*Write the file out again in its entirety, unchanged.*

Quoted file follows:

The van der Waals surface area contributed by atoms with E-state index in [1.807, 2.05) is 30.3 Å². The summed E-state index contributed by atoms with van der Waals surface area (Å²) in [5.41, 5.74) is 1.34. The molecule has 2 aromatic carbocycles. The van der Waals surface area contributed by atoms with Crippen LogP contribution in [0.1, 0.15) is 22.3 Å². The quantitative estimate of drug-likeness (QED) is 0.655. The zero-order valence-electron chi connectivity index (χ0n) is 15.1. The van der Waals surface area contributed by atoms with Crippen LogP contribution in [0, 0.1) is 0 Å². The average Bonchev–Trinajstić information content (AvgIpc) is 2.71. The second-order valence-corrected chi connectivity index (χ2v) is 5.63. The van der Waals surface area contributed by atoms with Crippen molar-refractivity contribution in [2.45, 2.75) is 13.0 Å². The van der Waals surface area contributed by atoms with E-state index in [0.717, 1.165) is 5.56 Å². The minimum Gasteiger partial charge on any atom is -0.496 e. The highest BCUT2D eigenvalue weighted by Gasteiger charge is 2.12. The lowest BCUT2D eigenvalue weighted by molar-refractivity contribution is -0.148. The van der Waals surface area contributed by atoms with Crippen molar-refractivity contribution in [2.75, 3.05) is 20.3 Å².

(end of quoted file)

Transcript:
The van der Waals surface area contributed by atoms with E-state index in [1.807, 2.05) is 30.3 Å². The summed E-state index contributed by atoms with van der Waals surface area (Å²) in [5.41, 5.74) is 1.34. The molecule has 2 aromatic carbocycles. The van der Waals surface area contributed by atoms with Crippen LogP contribution in [0.1, 0.15) is 22.3 Å². The quantitative estimate of drug-likeness (QED) is 0.655. The zero-order valence-electron chi connectivity index (χ0n) is 15.1. The van der Waals surface area contributed by atoms with Crippen LogP contribution in [0, 0.1) is 0 Å². The average Bonchev–Trinajstić information content (AvgIpc) is 2.71. The second-order valence-corrected chi connectivity index (χ2v) is 5.63. The van der Waals surface area contributed by atoms with Crippen molar-refractivity contribution in [2.45, 2.75) is 13.0 Å². The van der Waals surface area contributed by atoms with E-state index in [0.717, 1.165) is 5.56 Å². The minimum Gasteiger partial charge on any atom is -0.496 e. The highest BCUT2D eigenvalue weighted by Gasteiger charge is 2.12. The lowest BCUT2D eigenvalue weighted by molar-refractivity contribution is -0.148. The van der Waals surface area contributed by atoms with Crippen molar-refractivity contribution in [2.75, 3.05) is 20.3 Å².